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Benign Paroxysmal Positional Vertigo (BPPV)

Benign Paroxysmal Positional Vertigo (BPPV) usually causes intense, brief episodes of dizziness or vertigo associated with moving the head, often when rolling in bed or getting up in the morning. Some people may also feel nauseous between episodes of vertigo. It occurs when tiny particles break loose and fall into the wrong part of the vestibular system in the inner ear, stimulating the nerves that detect head rotation. The brain receives the message that the head is spinning although the head has only moved position slightly. BPPV is the most common cause of vertigo.

What do the symptoms of BPPV feel like?

Activities that bring on BPPV symptoms vary from person to person, but getting out of bed or rolling over in bed is often the movement that triggers dizziness, vertigo, lightheadedness, imbalance or nausea. Some people feel dizzy when they tip their heads back to look up, and for this reason BPPV is sometimes called ‘top shelf vertigo’. Symptoms are usually intermittent, stopping for several weeks or months at a time and then coming back for a longer or shorter period.

What causes BPPV?

BPPV can be caused by head injury; degeneration of the vestibular system in the inner ear due to increasing age; or damage caused by an inner ear disorder. There is also an association between BPPV and osteoporosis, and people who work with a persistent head-tilt, such as dentists and barbers, can suffer from BPPV. However, in a large number of cases there is no known cause.

How is a diagnosis made?

Diagnosis of the condition will be made based on your medical history; answers to questions about when and where the symptoms occur; a physical examination; and possibly the results of tests carried out by an audiologist. Other tests may be required in cases where symptoms do not fit the usual pattern or are in both ears, both of which make diagnosis more challenging.

How is BPPV treated?

BPPV can be diagnosed and treated with simple exercises, taught by a GP or physiotherapist who is familiar with the techniques required. However, if symptoms persist and cause distress, you may be referred to a specialist. For more information about vestibular physiotherapy, including how to access a vestibular physiotherapy service, please click here.

Very short-term use of motion sickness medications is sometimes useful to control the nausea associated with BPPV, and a number of easily learnt maneuvers and exercises are proven to be very effective treatments.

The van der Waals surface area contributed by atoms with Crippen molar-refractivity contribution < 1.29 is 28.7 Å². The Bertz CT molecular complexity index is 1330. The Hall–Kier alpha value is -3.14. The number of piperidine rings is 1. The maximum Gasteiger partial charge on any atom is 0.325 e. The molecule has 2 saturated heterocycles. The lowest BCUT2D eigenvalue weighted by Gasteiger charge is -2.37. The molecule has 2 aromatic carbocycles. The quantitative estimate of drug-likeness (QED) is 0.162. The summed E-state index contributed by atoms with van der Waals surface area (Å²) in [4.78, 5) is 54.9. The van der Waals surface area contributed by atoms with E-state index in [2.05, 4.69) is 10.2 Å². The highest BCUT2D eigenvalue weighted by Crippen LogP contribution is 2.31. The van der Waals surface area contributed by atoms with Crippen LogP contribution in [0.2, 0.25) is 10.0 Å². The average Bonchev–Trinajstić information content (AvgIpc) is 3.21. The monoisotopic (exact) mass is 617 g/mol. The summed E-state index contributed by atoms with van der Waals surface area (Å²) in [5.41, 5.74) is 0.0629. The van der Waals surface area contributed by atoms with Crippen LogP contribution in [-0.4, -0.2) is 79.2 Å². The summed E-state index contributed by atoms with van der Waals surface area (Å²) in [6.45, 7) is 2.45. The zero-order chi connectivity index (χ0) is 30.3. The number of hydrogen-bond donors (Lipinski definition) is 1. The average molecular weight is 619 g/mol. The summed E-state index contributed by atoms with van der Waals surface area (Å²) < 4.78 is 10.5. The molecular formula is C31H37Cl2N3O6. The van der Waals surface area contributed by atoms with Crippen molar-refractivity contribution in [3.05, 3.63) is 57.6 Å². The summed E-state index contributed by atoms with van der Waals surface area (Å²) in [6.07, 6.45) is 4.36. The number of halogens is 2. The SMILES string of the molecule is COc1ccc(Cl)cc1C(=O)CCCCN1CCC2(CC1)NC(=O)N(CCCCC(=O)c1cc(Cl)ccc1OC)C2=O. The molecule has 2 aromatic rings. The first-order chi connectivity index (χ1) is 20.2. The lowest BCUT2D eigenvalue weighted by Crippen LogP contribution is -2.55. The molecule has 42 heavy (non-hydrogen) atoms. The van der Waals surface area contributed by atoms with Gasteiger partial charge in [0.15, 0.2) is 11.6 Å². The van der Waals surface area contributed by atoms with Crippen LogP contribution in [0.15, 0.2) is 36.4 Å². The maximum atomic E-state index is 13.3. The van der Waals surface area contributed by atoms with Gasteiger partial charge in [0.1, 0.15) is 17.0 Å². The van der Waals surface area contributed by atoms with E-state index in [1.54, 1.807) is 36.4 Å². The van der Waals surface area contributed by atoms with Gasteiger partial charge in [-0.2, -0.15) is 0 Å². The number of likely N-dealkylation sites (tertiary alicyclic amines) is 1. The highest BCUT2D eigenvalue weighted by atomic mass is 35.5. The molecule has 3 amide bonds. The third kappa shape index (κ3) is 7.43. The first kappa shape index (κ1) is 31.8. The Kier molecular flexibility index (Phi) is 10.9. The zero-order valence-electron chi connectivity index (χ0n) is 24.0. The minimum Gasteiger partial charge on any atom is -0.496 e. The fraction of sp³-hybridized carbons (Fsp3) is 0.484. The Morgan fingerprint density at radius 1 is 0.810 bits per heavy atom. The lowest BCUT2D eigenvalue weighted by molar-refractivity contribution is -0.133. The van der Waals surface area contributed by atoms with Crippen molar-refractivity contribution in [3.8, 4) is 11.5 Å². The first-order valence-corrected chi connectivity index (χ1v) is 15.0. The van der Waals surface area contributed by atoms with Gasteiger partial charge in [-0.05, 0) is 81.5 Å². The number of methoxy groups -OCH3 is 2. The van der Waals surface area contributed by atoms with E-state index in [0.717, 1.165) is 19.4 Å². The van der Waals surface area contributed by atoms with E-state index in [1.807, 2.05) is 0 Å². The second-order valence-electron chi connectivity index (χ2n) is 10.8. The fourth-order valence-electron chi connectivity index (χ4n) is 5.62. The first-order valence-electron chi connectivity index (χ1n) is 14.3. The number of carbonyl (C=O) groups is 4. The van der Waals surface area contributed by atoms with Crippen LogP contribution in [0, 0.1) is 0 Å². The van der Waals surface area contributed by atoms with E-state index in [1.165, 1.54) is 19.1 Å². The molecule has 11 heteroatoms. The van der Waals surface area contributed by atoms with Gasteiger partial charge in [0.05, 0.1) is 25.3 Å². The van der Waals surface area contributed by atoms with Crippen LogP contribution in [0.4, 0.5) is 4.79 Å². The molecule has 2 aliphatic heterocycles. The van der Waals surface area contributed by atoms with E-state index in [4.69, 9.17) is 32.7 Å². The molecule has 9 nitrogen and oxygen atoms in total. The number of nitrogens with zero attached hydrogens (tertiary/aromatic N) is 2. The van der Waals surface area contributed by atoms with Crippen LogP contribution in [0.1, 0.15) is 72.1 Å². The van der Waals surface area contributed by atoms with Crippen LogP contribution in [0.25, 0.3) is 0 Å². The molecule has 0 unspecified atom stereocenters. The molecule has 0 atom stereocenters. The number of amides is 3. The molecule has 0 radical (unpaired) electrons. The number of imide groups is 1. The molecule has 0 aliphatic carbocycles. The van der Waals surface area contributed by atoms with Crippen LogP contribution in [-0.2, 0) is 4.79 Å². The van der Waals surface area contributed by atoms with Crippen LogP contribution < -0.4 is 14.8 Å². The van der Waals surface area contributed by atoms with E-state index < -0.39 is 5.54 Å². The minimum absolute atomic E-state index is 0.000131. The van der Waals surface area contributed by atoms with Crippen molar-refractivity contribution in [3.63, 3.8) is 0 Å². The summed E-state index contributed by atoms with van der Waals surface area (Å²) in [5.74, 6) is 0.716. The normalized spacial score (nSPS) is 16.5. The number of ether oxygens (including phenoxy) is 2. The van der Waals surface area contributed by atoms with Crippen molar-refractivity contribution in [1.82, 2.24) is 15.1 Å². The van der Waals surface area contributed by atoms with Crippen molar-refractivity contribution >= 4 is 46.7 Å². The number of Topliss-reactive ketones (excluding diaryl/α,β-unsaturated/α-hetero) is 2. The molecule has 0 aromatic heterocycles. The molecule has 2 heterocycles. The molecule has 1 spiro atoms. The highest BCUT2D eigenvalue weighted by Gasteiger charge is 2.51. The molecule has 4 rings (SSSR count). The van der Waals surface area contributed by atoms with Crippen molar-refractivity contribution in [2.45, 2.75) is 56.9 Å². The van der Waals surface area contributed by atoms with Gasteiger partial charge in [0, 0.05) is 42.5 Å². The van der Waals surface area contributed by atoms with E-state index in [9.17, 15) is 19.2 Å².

BPPV can subside with time, but it is important to seek treatment in the early stages to prevent falls or injury. In extreme cases, surgery can be carried out to block the affected canal without disturbing the function of the rest of the vestibular system.

Epley Omniax Positioning System

In cases of BPPV where bedside diagnosis is difficult or your BPPV is difficult to treat you may be referred for an assessment on the Epley Omniax Positioning System.

The Epley Omniax Positioning System was obtained thanks to generous funding from a Gandel Philanthropy Community Build grant. The state-of-the-art balance disorder diagnostic and management system is housed in the Gandel Philanthropy Balance Disorders Diagnostics.

This is an automated patient positioning system used to diagnose and treat forms of dizziness brought on when a person moves.  During the assessment you will be seated in a chair, secured with a harness and slowly moved to various positions.  Infrared video goggles will record your eye movements and the clinician will analyse the results to help diagnose and treat your dizziness.

For more information on the Epley Omniax Positioning System, click here.


Epley Omniax Positioning System

Living with BPPV

If maneuvers and exercises have been recommended, it is important to persist with the treatment because they provide a simple and non-invasive way to halt the vertigo and nausea associated with BPPV.

Online resources

The Vestibular Disorders Association is a US-based, patient support group. Their website contains useful information about how to understand, live with, and find support for balance disorders: www.vestibular.org

Definition of BPPV medical terms

Benign: a mild disease that responds favourably to treatment and is not life-threatening

Paroxysmal: a sudden onset of symptoms

Positional: related to body position

Vertigo: false sensation that you or your surroundings are moving